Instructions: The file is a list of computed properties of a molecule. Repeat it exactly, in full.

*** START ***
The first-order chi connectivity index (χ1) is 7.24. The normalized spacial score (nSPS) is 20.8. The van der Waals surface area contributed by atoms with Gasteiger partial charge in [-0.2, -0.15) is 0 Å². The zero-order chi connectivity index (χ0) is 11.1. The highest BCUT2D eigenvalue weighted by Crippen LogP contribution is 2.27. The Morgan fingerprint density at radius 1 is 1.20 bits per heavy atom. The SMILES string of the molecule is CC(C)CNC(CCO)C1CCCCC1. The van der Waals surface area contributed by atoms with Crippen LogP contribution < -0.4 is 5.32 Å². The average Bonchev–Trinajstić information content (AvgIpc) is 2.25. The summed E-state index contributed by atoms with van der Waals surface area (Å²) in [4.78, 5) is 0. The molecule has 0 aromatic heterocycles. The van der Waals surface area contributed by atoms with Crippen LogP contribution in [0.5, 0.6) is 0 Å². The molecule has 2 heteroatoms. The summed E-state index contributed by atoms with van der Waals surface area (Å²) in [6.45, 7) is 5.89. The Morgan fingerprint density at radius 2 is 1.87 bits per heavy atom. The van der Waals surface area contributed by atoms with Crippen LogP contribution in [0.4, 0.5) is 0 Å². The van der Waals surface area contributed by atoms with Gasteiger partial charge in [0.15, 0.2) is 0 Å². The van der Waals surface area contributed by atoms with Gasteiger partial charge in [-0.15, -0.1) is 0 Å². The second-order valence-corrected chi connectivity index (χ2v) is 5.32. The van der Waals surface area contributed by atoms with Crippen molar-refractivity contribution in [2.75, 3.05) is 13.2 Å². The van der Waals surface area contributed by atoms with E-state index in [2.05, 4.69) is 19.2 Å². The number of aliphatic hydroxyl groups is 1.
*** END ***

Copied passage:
The first-order chi connectivity index (χ1) is 7.24. The normalized spacial score (nSPS) is 20.8. The van der Waals surface area contributed by atoms with Gasteiger partial charge in [-0.2, -0.15) is 0 Å². The zero-order chi connectivity index (χ0) is 11.1. The highest BCUT2D eigenvalue weighted by Crippen LogP contribution is 2.27. The Morgan fingerprint density at radius 1 is 1.20 bits per heavy atom. The SMILES string of the molecule is CC(C)CNC(CCO)C1CCCCC1. The van der Waals surface area contributed by atoms with Crippen LogP contribution < -0.4 is 5.32 Å². The average Bonchev–Trinajstić information content (AvgIpc) is 2.25. The summed E-state index contributed by atoms with van der Waals surface area (Å²) in [4.78, 5) is 0. The molecule has 0 aromatic heterocycles. The van der Waals surface area contributed by atoms with Crippen LogP contribution in [0.5, 0.6) is 0 Å². The molecule has 2 heteroatoms. The summed E-state index contributed by atoms with van der Waals surface area (Å²) in [6.45, 7) is 5.89. The Morgan fingerprint density at radius 2 is 1.87 bits per heavy atom. The van der Waals surface area contributed by atoms with Crippen LogP contribution in [0.4, 0.5) is 0 Å². The van der Waals surface area contributed by atoms with Gasteiger partial charge in [0.15, 0.2) is 0 Å². The van der Waals surface area contributed by atoms with Gasteiger partial charge in [-0.15, -0.1) is 0 Å². The second-order valence-corrected chi connectivity index (χ2v) is 5.32. The van der Waals surface area contributed by atoms with Crippen molar-refractivity contribution in [2.75, 3.05) is 13.2 Å². The van der Waals surface area contributed by atoms with E-state index in [2.05, 4.69) is 19.2 Å². The number of aliphatic hydroxyl groups is 1.